Shelburne council approves $2M reserves transfer for wastewater plant design

Town council approved allocation of $2 million in capital reserves to finance the design portion for upgrades. This will begin immediately upon completion of the plant’s environment assessment (EA) study.

“It’s about a year for design time frame, and I think that’s being fair to Ministry of Environment, Conservation and Parks (MECP) and other approval folks who need to approve the design,” said Stephen Burnett, municipal engineer. “If the EA wraps up mid-summer, we should have the design complete by mid to late summer next year, pending hiccups.”

An administration review of the facility’s remaining capacity found new and proposed developments will exceed the remaining total. Upgrades to the plant are estimated at $26 million to $34 million.

“The reserves we set aside ourselves will be built up from our water and sewer rates,” said Carey Holmes, treasurer. “Once the design phase is done, and the actual construction commences, we can pull from development charges to replenish our reserves back again.”

The town is currently undertaking three environmental assessments and review is scheduled for next year.

The balance in the sewer reserve was $3.4 million at the end of 2020, with a budgeted transfer of $723,265 to the account through rates collected. The estimated balance in the sewer reserve was budgeted to be $4 million.

Consultants S. Burnett and Associates Limited found one of the wells has been taken offline because of air entrainment issues. Crews previously rehabilitated it with new pumps installed in 2020. Up to two air release valves will be installed to try to eliminate the entrainment. The plan is to have it back up and running by summer 2021.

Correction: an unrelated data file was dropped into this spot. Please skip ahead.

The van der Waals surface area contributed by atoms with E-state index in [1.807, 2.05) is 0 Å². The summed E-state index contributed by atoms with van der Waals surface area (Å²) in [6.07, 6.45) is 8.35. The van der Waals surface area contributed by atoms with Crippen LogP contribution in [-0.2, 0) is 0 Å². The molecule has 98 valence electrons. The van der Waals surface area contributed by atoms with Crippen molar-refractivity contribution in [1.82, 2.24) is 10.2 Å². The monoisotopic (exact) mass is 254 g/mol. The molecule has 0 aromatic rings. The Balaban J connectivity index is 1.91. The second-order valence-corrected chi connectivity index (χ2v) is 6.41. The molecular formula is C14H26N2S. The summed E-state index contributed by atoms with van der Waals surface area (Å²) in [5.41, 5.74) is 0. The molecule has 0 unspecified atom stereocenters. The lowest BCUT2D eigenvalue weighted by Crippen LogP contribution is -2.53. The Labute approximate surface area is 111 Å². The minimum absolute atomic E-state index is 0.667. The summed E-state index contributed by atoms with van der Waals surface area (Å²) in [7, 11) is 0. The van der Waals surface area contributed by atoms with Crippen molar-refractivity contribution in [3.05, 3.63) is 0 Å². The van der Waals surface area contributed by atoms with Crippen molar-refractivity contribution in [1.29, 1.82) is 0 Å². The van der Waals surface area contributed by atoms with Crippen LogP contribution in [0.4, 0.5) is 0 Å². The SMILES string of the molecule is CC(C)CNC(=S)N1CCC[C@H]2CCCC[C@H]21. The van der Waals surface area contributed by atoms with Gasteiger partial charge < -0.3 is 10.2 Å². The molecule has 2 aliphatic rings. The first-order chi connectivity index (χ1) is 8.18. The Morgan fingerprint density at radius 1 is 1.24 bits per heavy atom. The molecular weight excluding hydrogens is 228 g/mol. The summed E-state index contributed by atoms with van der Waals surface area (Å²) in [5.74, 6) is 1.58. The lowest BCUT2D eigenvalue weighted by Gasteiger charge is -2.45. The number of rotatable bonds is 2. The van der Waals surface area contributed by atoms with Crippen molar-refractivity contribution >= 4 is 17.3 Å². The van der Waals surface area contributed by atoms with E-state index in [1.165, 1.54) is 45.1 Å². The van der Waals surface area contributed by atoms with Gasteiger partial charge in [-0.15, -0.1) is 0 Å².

Another well was initially minimized to limit the naturally occurring arsenic levels, which are above the newly reduced drinking water limits. A new filtration system is being designed.

These wells and others significantly limited the town’s water supply. There is not sufficient water supply to meet the current maximum day demand.

The MECP has approved an application for a new elevated water storage tank in February. A request for proposals is planned for May for a detailed design. Construction is anticipated for August and September. It is expected to cost $3.5 million.

These changes will also require an update to the source water protection plan working with Grand River Conservation Authority (GRCA) and Nottawasaga Valley Conservation Authority (NVCA).

“The NVCA is looking at a partnership, where they would pick up some of the costs, and the town will be covering some of the water quality assessment work, but it actually is a partnership and not fully on the town’s ticket,” said Burnett.

The consultants will submit most of this information and testing results in late spring and early summer. It is not anticipated approval will be issued until late spring or early summer 2022 to implement these improvements.



This will allow the water supply EA to be completed and submit the notice of completion this fall or winter. Pending successful testing as described above.

The implementation of improvements at the wells will provide sufficient water supply for about 15 years. However, a new well supply will be required to meet the 20-year growth scenario. If any of the above testing or improvements are not approved, additional supply from a new well will be sooner.
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